A Slew of Contemporary Work Reinvigorates Eliot Noyes’s “Frightening Architecture”

A triumph of the Harvard Five, Eliot Noyes’s home now serves as an exhibition space.

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Architect Eliot Noyes completed his family’s home in New Canaan, Connecticut in 1955. Never before open to the public, the home is now the site of a new exhibition organized by New York galleries Blum & Poe, Mendes Wood DM, and Object & Thing. Courtesy Michael Biondo

In 1955, architect and industrial designer Eliot Noyes completed a residence for himself and his family in New Canaan, Connecticut. The single-story structure, along with nearby houses by fellow members of the so-called Harvard Five such as Philip Johnson and his Glass House, was a staging ground for American Modernism. In lieu of concrete, Noyes built long stone facades of the New England vernacular; glazed enclosures for public and private areas connected (or, depending upon your view, separated) a courtyard referencing Asian and Greek traditions. It was an argument and abode. It was also a gallery for the family’s extensive art collection, including pieces by Matisse and Picasso. Alexander Calder’s famed Black Beast II steel stabile lived in the courtyard for many years before resettling at MoMA.

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Once serving as a home for the family’s extensive art collection, the space now holds contemporary work and installations by artists and designers curated by scholar, Glenn Adamson. Courtesy Michael Biondo

Never before open to the public, the Noyes House has become the closest thing to an art fair the East Coast will see this fall, in an intimate but potent collaboration between New York City galleries Blum & Poe and Mendes Wood DM and design fair innovator Object & Thing, known for previous events that swapped out booths for in situ arrangements of wares. “We have all been stuck at home thinking about art and design in a domestic instead of public space,” says Object & Thing founder and creative director Abby Bangser, who lives nearby, “so we wanted to give an example of doing that in a special way.” New classics take the place of Calder’s stabile, including the 8-foot-high pleated bronze Not Yet Titled by Mexico City–based Alma Allen, who uses a robot of his own devising to fabricate his work; nearby, NYC’s Green River Project shows a set of pine deck chairs and coffee table inspired by the house, near large-scale pots by Chiba-based ceramicist Kazunori Hamana.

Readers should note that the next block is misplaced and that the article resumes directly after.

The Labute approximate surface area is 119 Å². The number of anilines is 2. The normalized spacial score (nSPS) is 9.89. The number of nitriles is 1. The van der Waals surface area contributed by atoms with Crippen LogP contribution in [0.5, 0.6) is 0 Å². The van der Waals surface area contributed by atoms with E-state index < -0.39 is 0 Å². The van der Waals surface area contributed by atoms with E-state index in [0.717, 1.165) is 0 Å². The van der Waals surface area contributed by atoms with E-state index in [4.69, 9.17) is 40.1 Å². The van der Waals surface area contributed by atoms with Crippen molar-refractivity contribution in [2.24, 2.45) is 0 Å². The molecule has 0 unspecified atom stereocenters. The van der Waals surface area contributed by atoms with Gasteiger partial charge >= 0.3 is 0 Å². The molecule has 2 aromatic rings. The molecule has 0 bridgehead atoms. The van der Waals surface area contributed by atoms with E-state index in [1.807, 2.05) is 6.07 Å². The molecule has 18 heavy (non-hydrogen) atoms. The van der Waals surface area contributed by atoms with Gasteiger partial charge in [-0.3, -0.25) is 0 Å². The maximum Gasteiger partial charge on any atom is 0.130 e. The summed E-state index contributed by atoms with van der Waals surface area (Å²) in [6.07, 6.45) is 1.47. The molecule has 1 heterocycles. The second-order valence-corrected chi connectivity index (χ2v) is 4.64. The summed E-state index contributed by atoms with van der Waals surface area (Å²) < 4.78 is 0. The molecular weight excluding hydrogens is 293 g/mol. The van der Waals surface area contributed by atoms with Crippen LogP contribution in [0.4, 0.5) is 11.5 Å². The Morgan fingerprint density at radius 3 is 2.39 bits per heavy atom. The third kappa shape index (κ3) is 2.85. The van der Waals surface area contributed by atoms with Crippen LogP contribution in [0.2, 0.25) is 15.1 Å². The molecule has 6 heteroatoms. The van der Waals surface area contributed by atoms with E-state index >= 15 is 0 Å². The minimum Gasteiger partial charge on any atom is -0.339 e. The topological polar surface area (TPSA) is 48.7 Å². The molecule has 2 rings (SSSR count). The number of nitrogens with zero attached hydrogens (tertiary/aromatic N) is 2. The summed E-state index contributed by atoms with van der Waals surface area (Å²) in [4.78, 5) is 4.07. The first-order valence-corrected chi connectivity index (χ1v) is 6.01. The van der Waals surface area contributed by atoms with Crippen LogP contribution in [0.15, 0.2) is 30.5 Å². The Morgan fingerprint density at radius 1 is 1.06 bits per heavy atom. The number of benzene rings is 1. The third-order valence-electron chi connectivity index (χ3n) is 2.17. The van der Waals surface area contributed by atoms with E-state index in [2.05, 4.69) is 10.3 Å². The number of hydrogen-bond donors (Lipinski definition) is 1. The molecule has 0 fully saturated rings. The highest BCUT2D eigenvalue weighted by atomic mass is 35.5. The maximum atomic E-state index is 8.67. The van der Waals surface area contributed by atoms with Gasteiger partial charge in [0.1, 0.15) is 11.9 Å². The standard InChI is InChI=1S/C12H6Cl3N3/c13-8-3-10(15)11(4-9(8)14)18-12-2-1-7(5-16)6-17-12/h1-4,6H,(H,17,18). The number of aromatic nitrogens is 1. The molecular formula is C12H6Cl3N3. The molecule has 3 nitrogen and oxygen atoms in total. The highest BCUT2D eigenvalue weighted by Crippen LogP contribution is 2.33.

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Courtesy Michael Biondo

Artistic director Rafael de Cárdenas, fresh off a relaunch of his now-eponymous architecture and design firm, worked with Bangser and the galleries to create provocative installations within the house. The dining area boasts a biomorphic stunner by Brazilian fabric sculpture Sonia Gomes, hanging from the same hook that once supported a Calder mobile; fresh flower arrangements activate vases by Gaetano Pesce. But the astonishing face jugs by African American sculpture Jim McDowell should remind us the racial injustice poising America when Noyes first built the house threaten us still. In the master bedroom—a fraught term realtors are trying to rebrand as “primary”—a boro bedspread by Jewish-Japanese multidisciplinary artist Megumi Arai cloaks a mattress; above hovers a painting by Brasília’s Antonio Obá, an image of George Floyd that seems at once deadly and baptismal. These days, homes aren’t always sanctuaries.

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Courtesy Michael Biondo

Sometimes, they’re film sets. So those who can’t score a timed ticket to the exhibition can view Michael Biondo’s elegantly sentimental documentary on the project. And if the pandemic has put a strain on your relationship with your own neighbors, a small comfort might be found in the discovery that locals didn’t much cotton to the new arrivals in New Canaan. As Glenn Adamson, senior scholar at the Yale Center for British Art, notes in his exhibition essay, “A poem that ran in the local paper took aim at Noyes and his allies,” he writes, “expressing the wish that they be confined in padded cells—‘windowless, doorless, charmless, and escapeproof’—rather than unleash their frightening architecture on the innocent town.” Build a wall, in other words, to keep the Modernists quarantined. At the Noyes House proves they couldn’t be stopped; on the other hand, their homes had to become showplaces to survive.

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